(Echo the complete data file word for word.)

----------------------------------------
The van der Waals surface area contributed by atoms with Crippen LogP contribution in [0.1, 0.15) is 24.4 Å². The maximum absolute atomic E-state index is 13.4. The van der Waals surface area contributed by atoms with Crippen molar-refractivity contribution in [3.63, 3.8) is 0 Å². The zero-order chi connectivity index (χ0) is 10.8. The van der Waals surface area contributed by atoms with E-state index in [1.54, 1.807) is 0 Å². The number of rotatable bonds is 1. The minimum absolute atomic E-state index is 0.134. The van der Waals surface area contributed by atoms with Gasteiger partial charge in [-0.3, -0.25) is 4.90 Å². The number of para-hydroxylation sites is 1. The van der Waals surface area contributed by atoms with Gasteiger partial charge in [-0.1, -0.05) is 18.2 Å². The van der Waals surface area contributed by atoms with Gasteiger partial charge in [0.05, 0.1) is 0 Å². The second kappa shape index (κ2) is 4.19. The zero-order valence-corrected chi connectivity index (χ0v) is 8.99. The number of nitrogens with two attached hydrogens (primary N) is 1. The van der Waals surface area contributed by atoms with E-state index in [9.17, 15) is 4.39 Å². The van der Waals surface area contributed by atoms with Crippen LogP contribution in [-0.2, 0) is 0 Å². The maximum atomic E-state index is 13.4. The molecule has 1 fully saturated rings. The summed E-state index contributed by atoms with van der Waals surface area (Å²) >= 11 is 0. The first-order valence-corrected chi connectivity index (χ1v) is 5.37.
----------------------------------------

The van der Waals surface area contributed by atoms with Crippen LogP contribution in [0.1, 0.15) is 24.4 Å². The maximum absolute atomic E-state index is 13.4. The van der Waals surface area contributed by atoms with Crippen molar-refractivity contribution in [3.63, 3.8) is 0 Å². The zero-order chi connectivity index (χ0) is 10.8. The van der Waals surface area contributed by atoms with E-state index in [1.54, 1.807) is 0 Å². The number of rotatable bonds is 1. The minimum absolute atomic E-state index is 0.134. The van der Waals surface area contributed by atoms with Gasteiger partial charge in [-0.3, -0.25) is 4.90 Å². The number of para-hydroxylation sites is 1. The van der Waals surface area contributed by atoms with Gasteiger partial charge in [-0.1, -0.05) is 18.2 Å². The van der Waals surface area contributed by atoms with Gasteiger partial charge in [0.05, 0.1) is 0 Å². The second kappa shape index (κ2) is 4.19. The zero-order valence-corrected chi connectivity index (χ0v) is 8.99. The number of nitrogens with two attached hydrogens (primary N) is 1. The van der Waals surface area contributed by atoms with E-state index in [9.17, 15) is 4.39 Å². The van der Waals surface area contributed by atoms with Crippen LogP contribution in [-0.2, 0) is 0 Å². The maximum atomic E-state index is 13.4. The molecule has 1 fully saturated rings. The summed E-state index contributed by atoms with van der Waals surface area (Å²) >= 11 is 0. The first-order valence-corrected chi connectivity index (χ1v) is 5.37.